Autonomic Neuron Development

The peripheral autonomic nervous system arises from the neural crest. Our laboratory studies the mechanisms controlling the migration of neural crest cells to and within their target tissues, and the mechanisms controlling the differentiation of neural crest-derived cells. The enteric nervous system (ENS) is the largest division of the autonomic nervous system and is crucial for the control of gastrointestinal motility. Our laboratory studies many aspects of enteric nervous  system development, including precursor migration, the differentiation of neurons and glia, opportunities for stem cell therapy, as well as the maintenance of the enteric nervous system in the adult gut.

Project SupervisorsProjects

Dr Marlene Hao

Dr Lincon Stamp

Project 1: Examining the relationship between the enteric nervous system and the intestinal epithelial stem cell niche

The role of communication between the gut epithelial stem cells and the enteric nervous system remains  poorly understood. Epithelial stem cells in the GIT have a remarkable capacity for self-renewal, with up to 1011 epithelial cells being lost and needing replacement every day in humans and so maintenance of the stem cell compartment is critical to gut homeostasis. This project will investigate the novel idea that innervation is essential for the maintenance of the gut epithelia, through interactions with the epithelial stem cell compartment.
We will utilise the revolutionary intestinal organoid culture systems combined with enteric neurospheres and perform transcriptomic profiling and functional assays to address the impact of gastrointestinal neuro-epithelial communication in stem cell maintenance during tissue homeostasis.

Project 2: Changes in the metabolic activity of enteric neurons, glia and progenitors during development

As progenitor cells differentiate into neurons and glia, there are significant changes to their mode of cellular metabolism, which impacts on their fate potentials. For example, in the central nervous system, neurons primarily rely on oxidative phosphorylation for energy, whilst glial cells rely on glycolysis. In this study, you will use different transgenic strains of mice and fluorescent activated cell sorting to isolate individual populations of enteric neurons, enteric glia and progenitor cells. You will then analyse the metabolic profile of each population and how they change during development.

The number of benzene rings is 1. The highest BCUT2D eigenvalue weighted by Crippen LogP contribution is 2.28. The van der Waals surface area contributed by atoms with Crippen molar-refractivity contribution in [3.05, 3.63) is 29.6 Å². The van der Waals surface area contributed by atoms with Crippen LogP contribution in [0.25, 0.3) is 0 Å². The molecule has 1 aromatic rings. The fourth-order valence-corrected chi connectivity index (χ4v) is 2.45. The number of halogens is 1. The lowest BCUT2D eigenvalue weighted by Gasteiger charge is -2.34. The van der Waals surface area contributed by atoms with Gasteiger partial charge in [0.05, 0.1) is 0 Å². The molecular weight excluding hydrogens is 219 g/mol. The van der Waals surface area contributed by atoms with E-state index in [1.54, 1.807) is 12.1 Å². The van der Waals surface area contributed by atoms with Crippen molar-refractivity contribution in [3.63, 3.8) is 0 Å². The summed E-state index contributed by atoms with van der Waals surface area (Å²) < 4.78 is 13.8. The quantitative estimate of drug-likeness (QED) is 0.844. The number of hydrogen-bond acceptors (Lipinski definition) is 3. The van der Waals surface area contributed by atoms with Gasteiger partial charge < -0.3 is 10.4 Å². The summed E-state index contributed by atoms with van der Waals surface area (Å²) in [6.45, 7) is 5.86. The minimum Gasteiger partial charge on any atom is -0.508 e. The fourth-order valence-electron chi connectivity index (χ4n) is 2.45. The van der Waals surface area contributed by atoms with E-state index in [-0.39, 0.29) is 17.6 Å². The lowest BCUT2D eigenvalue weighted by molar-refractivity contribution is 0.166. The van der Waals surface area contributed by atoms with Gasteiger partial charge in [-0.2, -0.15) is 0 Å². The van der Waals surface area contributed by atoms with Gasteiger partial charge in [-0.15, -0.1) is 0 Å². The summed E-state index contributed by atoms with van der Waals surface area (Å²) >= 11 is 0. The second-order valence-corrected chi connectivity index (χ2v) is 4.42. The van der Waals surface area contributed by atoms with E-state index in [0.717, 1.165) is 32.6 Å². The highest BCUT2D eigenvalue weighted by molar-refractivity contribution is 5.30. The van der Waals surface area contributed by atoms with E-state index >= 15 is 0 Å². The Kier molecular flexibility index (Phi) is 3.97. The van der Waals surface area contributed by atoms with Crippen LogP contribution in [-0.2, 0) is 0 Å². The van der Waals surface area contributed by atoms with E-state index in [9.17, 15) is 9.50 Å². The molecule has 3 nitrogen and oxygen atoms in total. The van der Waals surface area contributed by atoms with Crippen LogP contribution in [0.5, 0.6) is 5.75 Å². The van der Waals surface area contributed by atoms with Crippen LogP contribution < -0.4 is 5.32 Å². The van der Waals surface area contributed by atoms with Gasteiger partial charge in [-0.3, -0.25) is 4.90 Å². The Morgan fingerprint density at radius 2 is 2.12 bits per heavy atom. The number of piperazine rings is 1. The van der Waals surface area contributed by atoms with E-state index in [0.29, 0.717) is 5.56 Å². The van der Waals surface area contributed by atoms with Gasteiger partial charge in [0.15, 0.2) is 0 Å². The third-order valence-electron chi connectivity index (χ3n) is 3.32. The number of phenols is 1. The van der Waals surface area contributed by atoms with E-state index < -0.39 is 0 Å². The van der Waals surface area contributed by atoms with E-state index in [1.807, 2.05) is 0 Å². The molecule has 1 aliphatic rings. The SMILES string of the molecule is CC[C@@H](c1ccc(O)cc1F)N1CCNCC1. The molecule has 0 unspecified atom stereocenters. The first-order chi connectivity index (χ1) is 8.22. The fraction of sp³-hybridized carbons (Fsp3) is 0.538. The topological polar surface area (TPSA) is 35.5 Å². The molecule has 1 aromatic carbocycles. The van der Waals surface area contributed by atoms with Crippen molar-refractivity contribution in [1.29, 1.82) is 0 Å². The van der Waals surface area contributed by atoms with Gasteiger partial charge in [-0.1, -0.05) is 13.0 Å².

Project 3: Benefits of exercise on gastrointestinal health and enteric nervous system function

Exercise has been shown to have many beneficial effects for both physical and psychological health, including promoting the proliferation and differentiation of stem cells in the adult hippocampus. In this study, you will examine changes in the enteric nervous system in mice that undergo an exercise regime. Using a new transgenic strain of mice, you will investigate whether there are changes in the proliferation and differentiation of stem cells in the adult enteric nervous system.

Project 4: A gut feeling about new therapies for glioma

Gliomas are a very aggressive form of brain cancer, with a very poor 5-year survival rate. Gliomas arise from over-proliferation of glial cells, the support cells of neurons, in the brain. Glial cells are also a prominent part of the enteric nervous system in the gut. In this project, you will use a novel line of transgenic mice to investigate gene expression patterns between glial cells in the brain and the gut using RNA-sequencing technology and bioinformatic analysis.